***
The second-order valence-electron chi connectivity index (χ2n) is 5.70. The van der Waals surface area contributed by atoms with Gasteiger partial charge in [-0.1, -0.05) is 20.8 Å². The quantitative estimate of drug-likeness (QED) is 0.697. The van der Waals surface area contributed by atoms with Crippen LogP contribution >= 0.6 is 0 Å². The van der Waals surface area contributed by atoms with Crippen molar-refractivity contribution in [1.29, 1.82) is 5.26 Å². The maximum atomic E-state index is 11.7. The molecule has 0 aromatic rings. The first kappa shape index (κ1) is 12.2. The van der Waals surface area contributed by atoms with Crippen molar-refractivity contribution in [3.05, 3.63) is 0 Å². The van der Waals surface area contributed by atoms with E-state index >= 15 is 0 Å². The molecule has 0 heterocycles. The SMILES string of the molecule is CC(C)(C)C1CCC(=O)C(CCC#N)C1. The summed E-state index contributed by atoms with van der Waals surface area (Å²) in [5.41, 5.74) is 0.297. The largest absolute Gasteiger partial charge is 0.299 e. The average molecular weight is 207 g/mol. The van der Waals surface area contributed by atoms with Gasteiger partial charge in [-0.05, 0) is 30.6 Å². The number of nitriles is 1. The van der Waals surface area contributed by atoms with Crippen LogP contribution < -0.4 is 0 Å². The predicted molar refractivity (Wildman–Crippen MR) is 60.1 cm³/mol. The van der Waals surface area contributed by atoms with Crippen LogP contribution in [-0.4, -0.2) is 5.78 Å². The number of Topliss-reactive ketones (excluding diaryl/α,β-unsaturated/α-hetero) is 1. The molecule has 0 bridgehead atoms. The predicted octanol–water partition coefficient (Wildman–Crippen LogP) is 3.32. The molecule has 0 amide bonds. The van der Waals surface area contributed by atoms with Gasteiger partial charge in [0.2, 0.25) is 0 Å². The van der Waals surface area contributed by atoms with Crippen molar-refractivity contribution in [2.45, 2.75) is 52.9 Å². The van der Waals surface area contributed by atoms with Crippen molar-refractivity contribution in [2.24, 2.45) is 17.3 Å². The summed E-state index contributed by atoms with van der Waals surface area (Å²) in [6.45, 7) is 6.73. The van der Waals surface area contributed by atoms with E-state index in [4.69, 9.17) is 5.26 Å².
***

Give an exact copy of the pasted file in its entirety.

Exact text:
The second-order valence-electron chi connectivity index (χ2n) is 5.70. The van der Waals surface area contributed by atoms with Gasteiger partial charge in [-0.1, -0.05) is 20.8 Å². The quantitative estimate of drug-likeness (QED) is 0.697. The van der Waals surface area contributed by atoms with Crippen LogP contribution >= 0.6 is 0 Å². The van der Waals surface area contributed by atoms with Crippen molar-refractivity contribution in [1.29, 1.82) is 5.26 Å². The maximum atomic E-state index is 11.7. The molecule has 0 aromatic rings. The first kappa shape index (κ1) is 12.2. The van der Waals surface area contributed by atoms with Crippen molar-refractivity contribution in [3.05, 3.63) is 0 Å². The van der Waals surface area contributed by atoms with E-state index >= 15 is 0 Å². The molecule has 0 heterocycles. The SMILES string of the molecule is CC(C)(C)C1CCC(=O)C(CCC#N)C1. The summed E-state index contributed by atoms with van der Waals surface area (Å²) in [5.41, 5.74) is 0.297. The largest absolute Gasteiger partial charge is 0.299 e. The average molecular weight is 207 g/mol. The van der Waals surface area contributed by atoms with Gasteiger partial charge in [-0.05, 0) is 30.6 Å². The number of nitriles is 1. The van der Waals surface area contributed by atoms with Crippen LogP contribution < -0.4 is 0 Å². The predicted molar refractivity (Wildman–Crippen MR) is 60.1 cm³/mol. The van der Waals surface area contributed by atoms with Crippen LogP contribution in [-0.4, -0.2) is 5.78 Å². The number of Topliss-reactive ketones (excluding diaryl/α,β-unsaturated/α-hetero) is 1. The molecule has 0 bridgehead atoms. The predicted octanol–water partition coefficient (Wildman–Crippen LogP) is 3.32. The molecule has 0 amide bonds. The van der Waals surface area contributed by atoms with Gasteiger partial charge in [0.2, 0.25) is 0 Å². The van der Waals surface area contributed by atoms with Crippen molar-refractivity contribution in [2.45, 2.75) is 52.9 Å². The van der Waals surface area contributed by atoms with Crippen molar-refractivity contribution in [2.24, 2.45) is 17.3 Å². The summed E-state index contributed by atoms with van der Waals surface area (Å²) in [6.45, 7) is 6.73. The van der Waals surface area contributed by atoms with E-state index in [4.69, 9.17) is 5.26 Å².